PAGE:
• Oilfield Trash says


          Have you heard the joke about the chemist, the physicist and the economist who get wrecked on a desert isle, with a huge supply of canned baked beans as their only food? The chemist says that he can start a fire using the neighboring palm trees, and calculate the temperature at which a can will explode. The physicist says that she can work out the trajectory of each of the baked beans, so that they can be collected and eaten. The economist says, ‘Hang on, guys, you’re doing it the hard way. Let’s assume we have a can opener.’

          While there may be no absolute POV I doubt there is very little disagreement universally among human beings that assuming a can opener exist does not constitutes “reality”. But I know a lot of economist who are smart enough to create a school of thought on economics how the people on this island would be much better off if they only had a can opener and would promote policy to insure in the future everyone had one.

        • Tom Hickey says

          That’s a joke that economist’s like to tell about themselves. They know the game they are playing. Basically, if you admit complexity, you can’t do economics as they would like to conceive it. Like the weather, outcomes become indeterminate.

          Of course, the world we inhabit is a complex system, but they pretend it is not for simplification. As Noah Smith (trained as a physicist before getting his PhD in econ) observed, economists choose their assumptions for methodological convenience rather than representational accuracy.

          But the irony is that almost all of us are in this boat to some degree but don’t know it because we are trapped within POV the outline of which is only barely visible to us.

          Where we run into its limits is when others disagree with us. Even it so-called factual disputes, the facts themselves are often in dispute because we structure reality iaw our POV.

          Even where there is basic agreement in science, there may be dispute over epistemology and ontology. The Einstein-Bohr disagreement is an example, and quantum physicists still don’t agree wrt an interpretation of QM.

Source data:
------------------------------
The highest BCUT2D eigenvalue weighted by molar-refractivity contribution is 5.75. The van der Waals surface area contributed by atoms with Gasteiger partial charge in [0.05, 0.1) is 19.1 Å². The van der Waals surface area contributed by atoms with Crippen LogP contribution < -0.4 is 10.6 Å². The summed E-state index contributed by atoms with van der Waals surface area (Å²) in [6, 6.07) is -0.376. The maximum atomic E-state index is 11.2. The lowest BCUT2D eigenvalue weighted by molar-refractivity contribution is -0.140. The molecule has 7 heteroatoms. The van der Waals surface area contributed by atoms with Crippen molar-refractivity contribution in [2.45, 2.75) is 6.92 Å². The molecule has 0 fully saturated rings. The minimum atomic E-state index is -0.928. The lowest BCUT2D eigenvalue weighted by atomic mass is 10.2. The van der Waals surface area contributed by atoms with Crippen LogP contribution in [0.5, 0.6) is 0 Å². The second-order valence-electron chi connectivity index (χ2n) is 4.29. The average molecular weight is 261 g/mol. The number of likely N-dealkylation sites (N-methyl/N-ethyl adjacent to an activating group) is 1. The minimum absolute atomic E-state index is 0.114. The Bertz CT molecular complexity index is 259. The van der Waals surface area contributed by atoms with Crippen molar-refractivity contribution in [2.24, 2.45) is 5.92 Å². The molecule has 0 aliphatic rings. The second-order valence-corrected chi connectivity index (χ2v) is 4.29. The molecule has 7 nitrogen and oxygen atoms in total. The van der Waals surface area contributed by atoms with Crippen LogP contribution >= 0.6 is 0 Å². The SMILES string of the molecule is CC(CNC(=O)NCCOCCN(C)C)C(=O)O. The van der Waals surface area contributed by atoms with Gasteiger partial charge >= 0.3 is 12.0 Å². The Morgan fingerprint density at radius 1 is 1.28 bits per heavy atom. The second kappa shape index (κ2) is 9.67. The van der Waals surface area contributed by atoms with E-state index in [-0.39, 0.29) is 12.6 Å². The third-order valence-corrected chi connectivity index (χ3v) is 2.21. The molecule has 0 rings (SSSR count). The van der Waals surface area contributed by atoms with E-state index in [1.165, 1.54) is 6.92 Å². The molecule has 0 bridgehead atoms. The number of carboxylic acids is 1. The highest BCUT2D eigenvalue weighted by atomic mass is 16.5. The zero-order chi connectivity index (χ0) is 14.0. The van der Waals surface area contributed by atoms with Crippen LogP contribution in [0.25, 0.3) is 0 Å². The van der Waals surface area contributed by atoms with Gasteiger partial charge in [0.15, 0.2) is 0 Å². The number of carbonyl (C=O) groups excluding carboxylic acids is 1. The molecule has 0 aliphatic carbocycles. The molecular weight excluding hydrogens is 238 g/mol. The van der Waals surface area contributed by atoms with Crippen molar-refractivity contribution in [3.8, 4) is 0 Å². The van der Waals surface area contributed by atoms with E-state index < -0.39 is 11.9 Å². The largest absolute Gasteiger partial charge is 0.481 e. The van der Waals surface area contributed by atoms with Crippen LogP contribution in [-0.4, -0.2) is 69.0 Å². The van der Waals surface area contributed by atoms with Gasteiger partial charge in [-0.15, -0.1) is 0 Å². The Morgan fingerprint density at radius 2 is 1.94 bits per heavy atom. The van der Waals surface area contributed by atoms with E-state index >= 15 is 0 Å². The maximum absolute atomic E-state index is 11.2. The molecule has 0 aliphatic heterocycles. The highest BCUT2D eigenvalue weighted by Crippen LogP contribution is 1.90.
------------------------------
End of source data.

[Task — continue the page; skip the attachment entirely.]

This is not a disagreement over physics but rather a difference over how to understand knowledge and reality given the non-classical nature of QM and the presumption that we inhabit a classical world.

        • Oilfield Trash says


          I think you are one of the good guys in the inner sanctum of academia. IMO you are more interested in getting it right and less interested in being right. So my criticisms below are not directed to you personally but to the institutions you work within.

          I understand your point about “The Einstein-Bohr disagreement is an example, and quantum physicists still don’t agree wrt an interpretation of QM.”, but you are describing the sociological theories of how scientists behave, which hardly fits the stereotype of scientists as dispassionate seekers of truth.

          What makes economics different from other sciences is the irrational tenacity with which it holds to its core beliefs in the face of either contrary factual evidence or theoretical critiques that establish fundamental inconsistencies in its intellectual apparatus.

          Physical sciences hold on to their core beliefs with some tenacity, but nowhere near this much – even serious students of the foundations of quantum mechanics rarely defend the standard formulation anymore. As a result, revolutions in physical sciences – where one dominant paradigm is replaced by another (creative destruction) – occur much more frequently than they do in economics.

          Unless economics develops a means to undertake experiments to test rival theories, it may be unable to break from the grip of ideology. Not that this is a problem that can be solved, but hiding behind F-twist and instrumentalism when others interject that the assumptions of the model being discussed are unrealistic is a cop out. If this is the best the discipline has to offer it should adapt the useful ideology and “do no harm” by staying out of policy debate.

        • Cullen Roche says

          Thanks for the laugh! :-)

        • Cullen Roche says


          No offense, but the only reason MR even exists is because Mike is dead right on this point. We disliked the policy bias in MMT and this false description of a “money monopolist” in a system that very clearly is dominated by an oligopoly of private banks. But MMT confirms a preconceived policy bias by distorting the reality of the monetary system. You can disagree, but you can’t claim that Mike is wrong. It’s plain as day for those who are willing to be unbiased and open their eyes to our operational realities. Of course, I expect you to disagree. Just like I would expect Krugman and Sumner and everyone else to disagree. These people all live and die by their policy biases. They have no choice but to defend what they’ve upheld all along. Krugman is at least showing some signs of flexibility, but don’t expect him to change his stance on policy any time soon (or ever).

        • Tom Hickey says

          Anyone who thinks that they have the ocean in their bucket is talking nonsense. Not saying that Mike is claiming this byway. He just said that approaches to economics are based on different POV’s, which is manifestly the case on inspection.